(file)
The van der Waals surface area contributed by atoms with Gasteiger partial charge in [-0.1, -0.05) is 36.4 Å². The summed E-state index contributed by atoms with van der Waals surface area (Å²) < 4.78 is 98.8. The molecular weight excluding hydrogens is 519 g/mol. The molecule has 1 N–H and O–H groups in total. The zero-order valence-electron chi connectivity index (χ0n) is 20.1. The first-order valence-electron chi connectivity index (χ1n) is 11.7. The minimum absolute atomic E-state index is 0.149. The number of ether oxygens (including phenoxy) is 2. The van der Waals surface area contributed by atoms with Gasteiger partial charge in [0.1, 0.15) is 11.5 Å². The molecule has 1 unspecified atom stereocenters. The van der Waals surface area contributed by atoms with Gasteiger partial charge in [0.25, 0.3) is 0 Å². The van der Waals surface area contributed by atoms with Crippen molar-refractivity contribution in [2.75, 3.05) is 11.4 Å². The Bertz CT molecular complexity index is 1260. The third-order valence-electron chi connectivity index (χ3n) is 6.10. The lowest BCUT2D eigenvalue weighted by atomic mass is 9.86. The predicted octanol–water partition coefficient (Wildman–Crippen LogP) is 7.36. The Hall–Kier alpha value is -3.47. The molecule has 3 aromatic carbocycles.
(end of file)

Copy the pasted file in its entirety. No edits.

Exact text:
The van der Waals surface area contributed by atoms with Gasteiger partial charge in [-0.1, -0.05) is 36.4 Å². The summed E-state index contributed by atoms with van der Waals surface area (Å²) < 4.78 is 98.8. The molecular weight excluding hydrogens is 519 g/mol. The molecule has 1 N–H and O–H groups in total. The zero-order valence-electron chi connectivity index (χ0n) is 20.1. The first-order valence-electron chi connectivity index (χ1n) is 11.7. The minimum absolute atomic E-state index is 0.149. The number of ether oxygens (including phenoxy) is 2. The van der Waals surface area contributed by atoms with Gasteiger partial charge in [0.1, 0.15) is 11.5 Å². The molecule has 1 unspecified atom stereocenters. The van der Waals surface area contributed by atoms with Gasteiger partial charge in [0.25, 0.3) is 0 Å². The van der Waals surface area contributed by atoms with Crippen molar-refractivity contribution in [2.75, 3.05) is 11.4 Å². The Bertz CT molecular complexity index is 1260. The third-order valence-electron chi connectivity index (χ3n) is 6.10. The lowest BCUT2D eigenvalue weighted by atomic mass is 9.86. The predicted octanol–water partition coefficient (Wildman–Crippen LogP) is 7.36. The Hall–Kier alpha value is -3.47. The molecule has 3 aromatic carbocycles.